Golf Putters, the Key to Low Scores, or Lots of Frustration

 

If one doesn’t know how to use a golf putter, then it doesn't matter that he can smash a drive 300 yards and get himself out of a sand trap which means that par can turn into a bogey quickly.

In other words, as the old saying goes, “Drive for show, putt for dough.” As pros and serious golfers have learned, the key to shaving one or two strokes off every hole, and, hence, the difference between winning and losing, can be putting.

Because of the importance of the short game, golfers have several options when it comes to choosing the right putter. There’s the conventional (short) putter, the belly putter and the long putter.

golf putter Generally, most pros agree that if you can use a standard short putter, use it.

For a short putter, the ideal posture and swing is nothing like any other swing in golf. Instead of being behind the ball, your eyes should be directly over the line of the putt. Then, let your arms hang loosely in front and grab the putter with your palms.

The short putter requires focus and little wrist action. Golfers that struggle with either might try to the belly putter. As it suggests the belly putter actually rests on the belly button of the golfer. The advantage is better stability and balance. The wrist action is easier to control, while remaining in the ideal stance.

For those who want to completely take wrist action out of the equation, there’s the long putter, or “broom stick” putter as its known. The putter acts like a pendulum, with the golfer taking an upright stance. It could be the right choice for somebody suffering from back problems. The disadvantage, however, is the lack of a feel for the putt.

As is the case with most golf equipment, putters range from the economical to the pricey. While the swing might not be that complicated, that doesn’t stop some putters from retailing for nearly $300. Callway’s I-TRAX putter, for example, sells for around $250.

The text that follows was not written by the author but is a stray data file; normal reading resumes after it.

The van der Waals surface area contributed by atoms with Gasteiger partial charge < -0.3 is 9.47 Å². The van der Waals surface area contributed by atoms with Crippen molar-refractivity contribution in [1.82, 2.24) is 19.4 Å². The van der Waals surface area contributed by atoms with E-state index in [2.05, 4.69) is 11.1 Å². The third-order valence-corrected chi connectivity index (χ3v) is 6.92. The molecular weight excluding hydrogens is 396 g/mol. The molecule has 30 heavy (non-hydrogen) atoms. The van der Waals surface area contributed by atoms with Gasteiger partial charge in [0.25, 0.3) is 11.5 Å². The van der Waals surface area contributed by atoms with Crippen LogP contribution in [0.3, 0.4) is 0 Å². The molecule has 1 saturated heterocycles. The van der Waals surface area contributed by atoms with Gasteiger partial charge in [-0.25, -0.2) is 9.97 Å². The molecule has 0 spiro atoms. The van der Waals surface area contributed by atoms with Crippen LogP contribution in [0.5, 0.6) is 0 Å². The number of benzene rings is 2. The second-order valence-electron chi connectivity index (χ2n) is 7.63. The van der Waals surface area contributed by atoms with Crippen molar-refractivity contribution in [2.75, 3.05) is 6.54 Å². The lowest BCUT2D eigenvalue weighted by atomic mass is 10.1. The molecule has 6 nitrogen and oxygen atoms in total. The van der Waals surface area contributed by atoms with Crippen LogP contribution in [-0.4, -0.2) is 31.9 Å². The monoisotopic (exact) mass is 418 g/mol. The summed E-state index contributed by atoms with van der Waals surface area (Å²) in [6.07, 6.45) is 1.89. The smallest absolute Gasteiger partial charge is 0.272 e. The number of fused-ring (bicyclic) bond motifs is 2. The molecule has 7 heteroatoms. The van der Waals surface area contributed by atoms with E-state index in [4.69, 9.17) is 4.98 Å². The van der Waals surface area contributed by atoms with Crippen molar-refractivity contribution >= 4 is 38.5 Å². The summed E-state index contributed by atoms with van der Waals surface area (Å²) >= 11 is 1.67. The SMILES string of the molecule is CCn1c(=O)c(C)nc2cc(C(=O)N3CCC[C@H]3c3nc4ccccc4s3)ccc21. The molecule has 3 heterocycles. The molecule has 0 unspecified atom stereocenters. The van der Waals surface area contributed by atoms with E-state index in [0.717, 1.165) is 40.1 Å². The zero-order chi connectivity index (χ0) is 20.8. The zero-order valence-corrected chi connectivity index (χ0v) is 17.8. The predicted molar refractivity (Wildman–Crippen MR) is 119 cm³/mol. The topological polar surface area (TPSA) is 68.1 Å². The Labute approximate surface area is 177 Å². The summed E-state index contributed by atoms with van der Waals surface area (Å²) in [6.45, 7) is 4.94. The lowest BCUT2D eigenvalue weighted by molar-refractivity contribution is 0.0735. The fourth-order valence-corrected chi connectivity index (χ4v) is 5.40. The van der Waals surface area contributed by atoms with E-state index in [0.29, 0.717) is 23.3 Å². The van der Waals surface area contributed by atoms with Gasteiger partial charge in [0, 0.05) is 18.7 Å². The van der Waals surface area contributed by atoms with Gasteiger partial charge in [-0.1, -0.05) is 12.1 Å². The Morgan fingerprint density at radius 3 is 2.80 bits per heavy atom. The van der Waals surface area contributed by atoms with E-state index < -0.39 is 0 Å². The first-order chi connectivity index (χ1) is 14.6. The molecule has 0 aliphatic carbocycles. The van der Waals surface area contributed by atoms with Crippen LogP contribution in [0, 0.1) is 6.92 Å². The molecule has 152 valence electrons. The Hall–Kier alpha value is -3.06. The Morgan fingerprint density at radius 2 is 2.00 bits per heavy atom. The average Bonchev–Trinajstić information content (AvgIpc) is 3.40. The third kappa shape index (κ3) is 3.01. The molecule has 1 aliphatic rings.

Perhaps unlike other club, there’s also a wide variety of looks for a putter. Yes, there’s the standard you used to use at the local putt-putt golf course. Then there’s models like Ben Hogan’s Baby Ben putter. There’s a groove in the middle of the face, featuring something called a “bee hive center.” The design is supposed provide better alignment and acceleration through the shot.

There’s also the MacGregor V-FOIL GT putter, which looks like a bicycle pedal at first glance.

Despite all the technology, however, making a putt requires the same skills: Make sure the putter is coming straight back and going through the ball.

As far as reading greens, even the pros have trouble with that sometimes. Even though it might look awkward, the best way is to get down and squat behind the ball. Try to see which way it slopes and try to judge the speed of the greens.

Even after all that, putting can still be the most difficult and frustrating part of golf. It’s said that touring pros make only 50 percent of their 6-foot putts. So the biggest tip for putting is practice, practice and, oh yeah, more practice.

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